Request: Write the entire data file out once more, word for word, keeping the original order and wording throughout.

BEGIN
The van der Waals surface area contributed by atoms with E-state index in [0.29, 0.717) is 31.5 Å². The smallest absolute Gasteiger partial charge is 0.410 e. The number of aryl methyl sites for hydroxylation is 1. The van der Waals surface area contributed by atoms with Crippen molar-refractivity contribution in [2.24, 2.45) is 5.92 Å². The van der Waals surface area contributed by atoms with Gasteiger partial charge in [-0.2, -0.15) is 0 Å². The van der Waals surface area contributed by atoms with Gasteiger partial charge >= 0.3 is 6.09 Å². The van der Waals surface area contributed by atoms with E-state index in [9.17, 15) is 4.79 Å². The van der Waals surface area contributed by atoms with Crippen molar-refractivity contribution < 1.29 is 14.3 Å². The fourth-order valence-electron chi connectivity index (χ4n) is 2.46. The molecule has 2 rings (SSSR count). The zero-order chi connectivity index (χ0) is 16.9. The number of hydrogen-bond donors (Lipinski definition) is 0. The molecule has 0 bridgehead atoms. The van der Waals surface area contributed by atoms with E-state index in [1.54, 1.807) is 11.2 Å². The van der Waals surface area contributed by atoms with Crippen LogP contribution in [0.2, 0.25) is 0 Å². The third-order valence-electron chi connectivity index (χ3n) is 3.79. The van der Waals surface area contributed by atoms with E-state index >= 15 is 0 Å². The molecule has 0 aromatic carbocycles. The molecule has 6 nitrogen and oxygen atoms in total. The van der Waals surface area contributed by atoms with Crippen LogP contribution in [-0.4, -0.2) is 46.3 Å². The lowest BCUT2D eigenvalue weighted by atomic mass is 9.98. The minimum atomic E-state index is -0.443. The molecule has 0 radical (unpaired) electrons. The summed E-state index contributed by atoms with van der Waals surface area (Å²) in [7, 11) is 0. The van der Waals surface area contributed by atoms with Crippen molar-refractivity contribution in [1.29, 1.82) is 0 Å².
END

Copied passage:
The van der Waals surface area contributed by atoms with E-state index in [0.29, 0.717) is 31.5 Å². The smallest absolute Gasteiger partial charge is 0.410 e. The number of aryl methyl sites for hydroxylation is 1. The van der Waals surface area contributed by atoms with Crippen molar-refractivity contribution in [2.24, 2.45) is 5.92 Å². The van der Waals surface area contributed by atoms with Gasteiger partial charge in [-0.2, -0.15) is 0 Å². The van der Waals surface area contributed by atoms with Gasteiger partial charge >= 0.3 is 6.09 Å². The van der Waals surface area contributed by atoms with E-state index in [9.17, 15) is 4.79 Å². The van der Waals surface area contributed by atoms with Crippen molar-refractivity contribution < 1.29 is 14.3 Å². The fourth-order valence-electron chi connectivity index (χ4n) is 2.46. The molecule has 2 rings (SSSR count). The zero-order chi connectivity index (χ0) is 16.9. The number of hydrogen-bond donors (Lipinski definition) is 0. The molecule has 0 bridgehead atoms. The van der Waals surface area contributed by atoms with E-state index in [1.54, 1.807) is 11.2 Å². The van der Waals surface area contributed by atoms with Crippen LogP contribution in [0.2, 0.25) is 0 Å². The third-order valence-electron chi connectivity index (χ3n) is 3.79. The van der Waals surface area contributed by atoms with E-state index >= 15 is 0 Å². The molecule has 0 aromatic carbocycles. The molecule has 6 nitrogen and oxygen atoms in total. The van der Waals surface area contributed by atoms with Crippen LogP contribution in [-0.4, -0.2) is 46.3 Å². The lowest BCUT2D eigenvalue weighted by atomic mass is 9.98. The minimum atomic E-state index is -0.443. The molecule has 0 radical (unpaired) electrons. The summed E-state index contributed by atoms with van der Waals surface area (Å²) in [7, 11) is 0. The van der Waals surface area contributed by atoms with Crippen molar-refractivity contribution in [1.29, 1.82) is 0 Å².